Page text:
Gerecht believes the terms of the original JCPOA are flawed and the Biden administration should not rush into rejoining it, and in any event, would face opposition from Congress. He expects human rights will be de-prioritized by the Biden administration and the focus will again be on arms control.
“It’s going to be more or less a repeat of the Obama administration. There may be some qualifications here – some things have changed, the US has changed, and when Obama first started the outreach to Iran in 2012, we hadn’t yet seen Syria descend into a bloodbath. So there may be some greater appreciation of the Islamic Republic and how it’s hardened, not softened, over time.
“It’s crystal clear that the provisions in the original JCPOA, which allowed the Iranians to keep their centrifuges, didn’t make much sense, and Iranian nuclear activity has expanded since then. If Joe Biden wants to be serious about this, he should look at all aspects of the nuclear program, but also at Iran’s actions throughout the region. He should not put arms control over regional issues.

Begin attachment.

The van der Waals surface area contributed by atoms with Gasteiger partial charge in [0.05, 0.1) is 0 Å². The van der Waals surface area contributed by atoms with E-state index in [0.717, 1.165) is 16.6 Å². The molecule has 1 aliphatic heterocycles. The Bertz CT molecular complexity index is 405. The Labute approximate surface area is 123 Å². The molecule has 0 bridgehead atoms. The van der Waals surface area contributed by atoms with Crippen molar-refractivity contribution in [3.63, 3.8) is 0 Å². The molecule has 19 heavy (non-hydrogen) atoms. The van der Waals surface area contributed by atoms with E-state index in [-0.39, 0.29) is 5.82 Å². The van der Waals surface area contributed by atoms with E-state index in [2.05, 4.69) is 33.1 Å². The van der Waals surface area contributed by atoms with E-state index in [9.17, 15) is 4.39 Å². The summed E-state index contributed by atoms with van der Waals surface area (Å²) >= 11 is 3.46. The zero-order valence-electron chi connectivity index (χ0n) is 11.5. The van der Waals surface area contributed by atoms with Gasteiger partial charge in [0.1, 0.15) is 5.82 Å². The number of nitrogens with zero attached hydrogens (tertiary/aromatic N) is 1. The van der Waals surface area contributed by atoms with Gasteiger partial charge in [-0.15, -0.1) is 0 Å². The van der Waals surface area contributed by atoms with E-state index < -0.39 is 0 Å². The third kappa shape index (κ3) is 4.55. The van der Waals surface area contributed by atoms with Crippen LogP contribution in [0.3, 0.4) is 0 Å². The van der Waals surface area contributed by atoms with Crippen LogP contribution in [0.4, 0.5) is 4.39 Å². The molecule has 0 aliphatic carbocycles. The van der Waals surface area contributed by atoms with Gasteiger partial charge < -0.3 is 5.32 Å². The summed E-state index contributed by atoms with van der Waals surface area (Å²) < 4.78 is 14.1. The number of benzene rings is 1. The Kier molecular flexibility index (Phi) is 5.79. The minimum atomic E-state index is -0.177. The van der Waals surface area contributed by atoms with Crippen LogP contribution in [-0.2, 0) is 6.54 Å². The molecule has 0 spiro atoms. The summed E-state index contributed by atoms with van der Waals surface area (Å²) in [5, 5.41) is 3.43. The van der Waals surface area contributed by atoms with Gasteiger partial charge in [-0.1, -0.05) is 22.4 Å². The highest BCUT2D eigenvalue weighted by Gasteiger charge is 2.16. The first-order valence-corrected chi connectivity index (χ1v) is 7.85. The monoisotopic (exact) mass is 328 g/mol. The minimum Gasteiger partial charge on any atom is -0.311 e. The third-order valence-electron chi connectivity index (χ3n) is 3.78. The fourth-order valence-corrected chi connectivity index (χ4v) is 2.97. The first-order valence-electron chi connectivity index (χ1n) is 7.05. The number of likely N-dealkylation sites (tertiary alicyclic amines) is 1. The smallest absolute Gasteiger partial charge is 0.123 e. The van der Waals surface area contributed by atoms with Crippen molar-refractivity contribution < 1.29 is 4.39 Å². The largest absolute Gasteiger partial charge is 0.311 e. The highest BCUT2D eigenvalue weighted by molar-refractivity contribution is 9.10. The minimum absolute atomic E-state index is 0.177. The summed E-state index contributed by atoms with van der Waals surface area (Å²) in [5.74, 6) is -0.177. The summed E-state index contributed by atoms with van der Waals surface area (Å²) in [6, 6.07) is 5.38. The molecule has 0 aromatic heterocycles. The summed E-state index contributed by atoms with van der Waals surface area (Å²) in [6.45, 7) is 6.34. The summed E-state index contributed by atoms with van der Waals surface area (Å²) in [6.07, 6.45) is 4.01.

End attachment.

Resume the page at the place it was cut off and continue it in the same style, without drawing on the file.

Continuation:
“Biden’s administration has a transatlantic disposition. They put policies through a prism of transatlantic relations; if France or Germany or the Brits want the US to return to the agreement so they can get back to commerce as usual, that will be a factor.
“The inclination is to try to seduce the Iranians back into a deal. Right now they’re looking to trade tens of billions of dollars to try to encourage compliance, even though they know there are serious flaws in the agreement. I suspect the upcoming election will spook the Biden administration into throwing money at Iran more quickly.
“I also suspect the next Iranian president won’t be as palatable to the West. It’s a small bench to choose from and Rouhani was quite unusual because he had cultivated – or others had cultivated for him – a certain image in the West, even though he was one of the founding fathers of the clerical police state. And I think this will incline the Biden administration to be more generous more quickly.